’Bout near three weeks before the First Polar Vortex, one of the villagers ran to the scientists’ encampment with red, wide eyes. Told ’em that while he was picking pomberries, the ground began to move like a pot of water about to boil. The other scientists didn’t need to raise a hand—Yonette and Jacy were on their feet and strapping on their bags before the villager could finish.

They had to step light to keep the ground from shifting out from under ’em as they walked in the direction the villager pointed out. The wind had rose, like the moment before a spore swarm. They followed fresh-disturbed earth until they found a grove of trees whose trail markers looked strange. 

Mounds of earth marked the place between this strange grove and the rest of the forest, because every darn thing outside-a that demarcation was just like they’d left it a week ago. But inside? Whew, howdy. Dense-packed trees that were straight as arrows last week now twisted all types-a directions. Some made loop-de-loops and others split right down the middle. For as far as they could see. A whole kilometer, at least.

“It looks like they’re trying to get away from something,” Yonette said.

Jacy stepped toward the closest, tracing the edges of the white mark he’d made just last week. The edges of the triangle billowed out like they was stretched. More blob than triangle, now.

“Whatever changed did it quick,” Jacy said. He pulled out a notebook and pencil nub, flipped open to a scrap of unfilled page. Yonette pulled out her silica pouch and tweezers and stepped onto the roots of the next tree, which twisted in a 90-degree angle—if she wanted, she could sit on the trunk and watch the sky light fade.

“I wonder what caused the change,” Yonette said as she looked for just the right few specimens to pluck. “Maybe the weather? Been nippy and wet lately. More than usual.”

“Naw,” Jacy said, biting his lip and squinting at the bark pattern, sketching furiously. His thick braid slipped forward, which he batted away. “Too subtle to be a catalyst for something like this. There’s something else here. In the air. Can’t ye feel it?”

“Yeah, it’s like the slime mold canopy,” Yonette said and plucked her first specimen—a place where the mark met clean bark. She dropped it in the silica and plucked a few others from across the tree. “Like there’s movement but no wind.”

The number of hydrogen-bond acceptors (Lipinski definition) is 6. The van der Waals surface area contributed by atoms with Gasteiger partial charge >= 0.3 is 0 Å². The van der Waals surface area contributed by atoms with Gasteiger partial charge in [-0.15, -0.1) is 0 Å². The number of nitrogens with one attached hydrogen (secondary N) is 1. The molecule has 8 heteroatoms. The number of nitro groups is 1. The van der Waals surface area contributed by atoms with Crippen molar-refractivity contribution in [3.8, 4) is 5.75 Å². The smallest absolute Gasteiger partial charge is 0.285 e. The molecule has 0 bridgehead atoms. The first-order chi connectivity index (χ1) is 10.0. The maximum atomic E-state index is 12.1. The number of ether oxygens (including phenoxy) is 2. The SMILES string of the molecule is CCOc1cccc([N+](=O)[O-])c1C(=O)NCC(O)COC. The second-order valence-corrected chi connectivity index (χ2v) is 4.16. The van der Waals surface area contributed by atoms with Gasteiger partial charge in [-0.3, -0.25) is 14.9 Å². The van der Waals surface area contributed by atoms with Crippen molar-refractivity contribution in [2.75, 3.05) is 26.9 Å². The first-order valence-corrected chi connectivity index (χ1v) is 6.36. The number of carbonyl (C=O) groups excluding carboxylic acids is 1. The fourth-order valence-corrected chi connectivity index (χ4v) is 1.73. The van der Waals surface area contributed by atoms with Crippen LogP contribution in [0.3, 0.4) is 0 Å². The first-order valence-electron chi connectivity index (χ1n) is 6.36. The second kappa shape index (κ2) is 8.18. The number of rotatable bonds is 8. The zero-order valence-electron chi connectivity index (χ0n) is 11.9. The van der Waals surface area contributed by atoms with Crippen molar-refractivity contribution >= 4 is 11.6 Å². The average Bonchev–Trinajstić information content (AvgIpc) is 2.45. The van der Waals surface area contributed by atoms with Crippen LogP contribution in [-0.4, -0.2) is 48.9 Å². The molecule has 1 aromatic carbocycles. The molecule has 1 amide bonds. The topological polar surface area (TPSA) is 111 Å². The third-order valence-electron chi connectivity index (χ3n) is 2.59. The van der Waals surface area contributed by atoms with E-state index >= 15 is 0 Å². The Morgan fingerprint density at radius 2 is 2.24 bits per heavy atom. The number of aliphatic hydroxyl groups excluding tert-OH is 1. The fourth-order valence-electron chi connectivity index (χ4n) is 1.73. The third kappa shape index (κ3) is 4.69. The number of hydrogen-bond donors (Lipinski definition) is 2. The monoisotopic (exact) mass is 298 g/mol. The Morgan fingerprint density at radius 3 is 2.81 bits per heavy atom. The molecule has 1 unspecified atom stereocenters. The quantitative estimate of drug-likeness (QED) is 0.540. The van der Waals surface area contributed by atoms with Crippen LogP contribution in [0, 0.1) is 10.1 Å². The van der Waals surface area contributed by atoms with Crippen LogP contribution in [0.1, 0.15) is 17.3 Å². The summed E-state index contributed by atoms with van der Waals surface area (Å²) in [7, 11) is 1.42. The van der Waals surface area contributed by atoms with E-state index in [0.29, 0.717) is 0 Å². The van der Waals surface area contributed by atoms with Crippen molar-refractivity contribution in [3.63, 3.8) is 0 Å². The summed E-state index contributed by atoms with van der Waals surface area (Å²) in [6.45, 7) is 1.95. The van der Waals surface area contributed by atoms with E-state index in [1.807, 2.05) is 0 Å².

Jacy’s head shot up and all five-foot-four of him grew rigid.



“Stop, seriously—can’t you feel that?”

Yonette stood up, feet anchored in the tree’s roots. She cocked her head to one side in response.

“Darlin’, did you drink your chicory this morning, ’cause you’re acting a little sleep deprived.”

“Listen, Yonette,” he said, which made her head turn. He only ever used her name when life or limb was threatened. She held herself at attention.

And in listening, she felt it. The shake of a great beast waking.

“Oh, shit.”

“Look—” Jacy gasped and pointed up.

Up they looked.

Some change comes creeping in, bit by bit. So gradual ya wake up one day thinking, “Wait, when did things get so strange?” Other change comes bursting out, all at once. 

On the next tree, each of a thousand long, thin leaves began to rustle, though there was no wind. They gathered their green into themselves, one by one, curling into balls before bursting into the sky all at once. They flapped up and away in a winding cloud that churned across the sky. The flock of leaves flew away, quick as a sigh. The two scientists held their breath. Their notebook and pouch grew slick with the sweat from their palms. They could not hear their thoughts over the sound of the flock. 

No, not just the flock—some other sound grew louder as the leaves became a speck on the horizon. A rumble had started from below. 

The roots began to move, left and right at first. Dirt clumps tumbled away and gathered at the mound Yonette and Jacy had crossed. The bark, too, was alive, they realized. It seethed awake, shifting this-a-way and that-a-way until it looked like a sea alive with the breath of a storm. Then, the roots began to move, up and down, up and down. Until they shook free of the soil. Until they wrenched themselves away from the earth. Until the trunk twisted out of the ground and away across the still air, a mass of churning bark. 

The roots they stood on writhed then withdrew. And then they propelled.